He’d spent the previous night and most of that morning concerned. No, his feelings were far closer to worry. Athena—sweet, kind, trusting Athena—was embarking on the marriage mart without so much as a strategy. The exasperating female did not even know what she wished for in a husband. Marriage was lifelong, permanent. The wrong sort of husband would be disastrous for her. She would be discontent at best, miserable at worst.
Seeing her happily married would be hard enough. Having to watch a horrible marriage slowly devour her spirit would be sheer torture.
Sort through the bad apples, Adam had said. Steer her away from those unworthy of her. Harry had simply amended the edict. He would steer her away from those who would not make her happy. He would, as much as it would pain him to do so, help her find someone decent, at the very least.
But, heaven help him, he wasn’t about to deposit a paragon at her feet. He wasn’t nearly that masochistic.
Athena didn’t know what she wished for in a husband. Harry would simply help her formulate a list. A list of what she
He guided Mr. Howard, a slight acquaintance from one of his clubs, through the crowd toward Athena, silently chastising himself for ever agreeing to aid and abet Athena’s foray into the blasted auction for brides and grooms and marriages he could never truly be a part of.
“Your Grace,” Harry addressed Persephone with a very appropriate bow, something they were sure to remember in public, even if their interactions in private tended toward the informality one would expect of two people on terms not unlike siblings, “might I make known to you Mr. Howard.”
Persephone inclined her head in a show of condescending agreement. Harry very nearly laughed out loud. Adam had taught his wife well; she could dampen the pretensions of even the most determined of toad-eaters.
“Mr. Howard, I present to you Her Grace, the Duchess of Kielder.”
Harry actually heard Mr. Howard swallow thickly at the title connected to the kingdom’s most feared personage. He acquitted himself admirably, though, bowing as was expected and uttering something that resembled an expression of honor at the introduction.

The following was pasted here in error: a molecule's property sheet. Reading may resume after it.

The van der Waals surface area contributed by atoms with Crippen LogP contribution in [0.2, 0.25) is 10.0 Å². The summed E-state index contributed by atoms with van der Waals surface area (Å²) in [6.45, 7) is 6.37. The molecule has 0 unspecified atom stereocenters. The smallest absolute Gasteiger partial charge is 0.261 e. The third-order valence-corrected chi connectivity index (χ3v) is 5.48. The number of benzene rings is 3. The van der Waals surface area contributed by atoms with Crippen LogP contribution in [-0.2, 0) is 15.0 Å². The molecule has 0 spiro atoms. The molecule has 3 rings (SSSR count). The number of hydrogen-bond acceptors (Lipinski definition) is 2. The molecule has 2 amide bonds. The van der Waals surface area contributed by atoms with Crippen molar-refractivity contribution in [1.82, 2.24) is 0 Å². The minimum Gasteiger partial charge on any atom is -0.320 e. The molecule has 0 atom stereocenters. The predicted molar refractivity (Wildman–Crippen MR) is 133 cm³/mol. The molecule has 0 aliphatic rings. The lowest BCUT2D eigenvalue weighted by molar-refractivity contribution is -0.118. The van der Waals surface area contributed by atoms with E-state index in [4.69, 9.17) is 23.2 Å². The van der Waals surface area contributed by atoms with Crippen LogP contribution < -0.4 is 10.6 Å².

Harry pressed forward, lest the poor man lose courage and back away before Athena had a chance to become acquainted with him. There would be no point in making the introductions if Athena did not have that opportunity.
Mr. Howard was presented to Miss Lancaster, and the appropriate inane comments were exchanged. Into the awkward silence that followed, Athena attempted a conversation.
“Mr. Howard,” she asked, “from which part of the kingdom do you hail?”
“Essex,” Mr. Howard answered quite seriously.
“Essex, I understand, is a very beautiful county,” Athena offered.
Mr. Howard simply nodded. Harry felt a smile tugging at his lips. Mr. Howard was quite the least talkative person of Harry’s acquaintance. It was not a result of timidity; Harry would never take advantage of a character trait that was so inherently vulnerable. Mr. Howard simply never felt the need to say much above four words at a time. And he was quite without anything resembling a sense of humor. His every remark was made somberly, whether or not such a tone was fitting.
Mr. Howard nodded, the sort of nod one would use when discussing deaths or difficult legal questions or war. “There are some very fine trees in Essex.”
Harry fought back a smile.
Work your magic, Howard.